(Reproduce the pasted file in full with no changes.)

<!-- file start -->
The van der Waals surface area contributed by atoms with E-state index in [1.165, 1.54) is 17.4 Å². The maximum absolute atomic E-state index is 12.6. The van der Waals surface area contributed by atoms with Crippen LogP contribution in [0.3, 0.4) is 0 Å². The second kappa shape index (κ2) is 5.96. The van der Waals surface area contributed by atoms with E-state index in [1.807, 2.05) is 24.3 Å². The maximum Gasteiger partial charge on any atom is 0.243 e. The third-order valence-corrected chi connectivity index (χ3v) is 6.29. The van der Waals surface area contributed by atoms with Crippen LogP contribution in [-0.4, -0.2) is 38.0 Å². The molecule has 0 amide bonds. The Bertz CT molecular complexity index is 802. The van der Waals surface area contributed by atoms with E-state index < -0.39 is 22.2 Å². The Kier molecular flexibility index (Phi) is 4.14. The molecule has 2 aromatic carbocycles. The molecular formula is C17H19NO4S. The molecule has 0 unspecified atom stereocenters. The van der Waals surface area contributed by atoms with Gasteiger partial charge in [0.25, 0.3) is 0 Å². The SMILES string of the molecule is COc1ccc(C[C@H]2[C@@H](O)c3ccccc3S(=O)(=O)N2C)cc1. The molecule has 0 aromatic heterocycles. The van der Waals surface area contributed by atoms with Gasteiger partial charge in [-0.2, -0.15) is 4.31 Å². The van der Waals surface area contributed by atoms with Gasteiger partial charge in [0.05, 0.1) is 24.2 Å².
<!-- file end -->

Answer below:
The van der Waals surface area contributed by atoms with E-state index in [1.165, 1.54) is 17.4 Å². The maximum absolute atomic E-state index is 12.6. The van der Waals surface area contributed by atoms with Crippen LogP contribution in [0.3, 0.4) is 0 Å². The second kappa shape index (κ2) is 5.96. The van der Waals surface area contributed by atoms with E-state index in [1.807, 2.05) is 24.3 Å². The maximum Gasteiger partial charge on any atom is 0.243 e. The third-order valence-corrected chi connectivity index (χ3v) is 6.29. The van der Waals surface area contributed by atoms with Crippen LogP contribution in [-0.4, -0.2) is 38.0 Å². The molecule has 0 amide bonds. The Bertz CT molecular complexity index is 802. The van der Waals surface area contributed by atoms with E-state index < -0.39 is 22.2 Å². The Kier molecular flexibility index (Phi) is 4.14. The molecule has 2 aromatic carbocycles. The molecular formula is C17H19NO4S. The molecule has 0 unspecified atom stereocenters. The van der Waals surface area contributed by atoms with Gasteiger partial charge in [0.25, 0.3) is 0 Å². The SMILES string of the molecule is COc1ccc(C[C@H]2[C@@H](O)c3ccccc3S(=O)(=O)N2C)cc1. The molecule has 0 aromatic heterocycles. The van der Waals surface area contributed by atoms with Gasteiger partial charge in [-0.2, -0.15) is 4.31 Å². The van der Waals surface area contributed by atoms with Gasteiger partial charge in [0.05, 0.1) is 24.2 Å².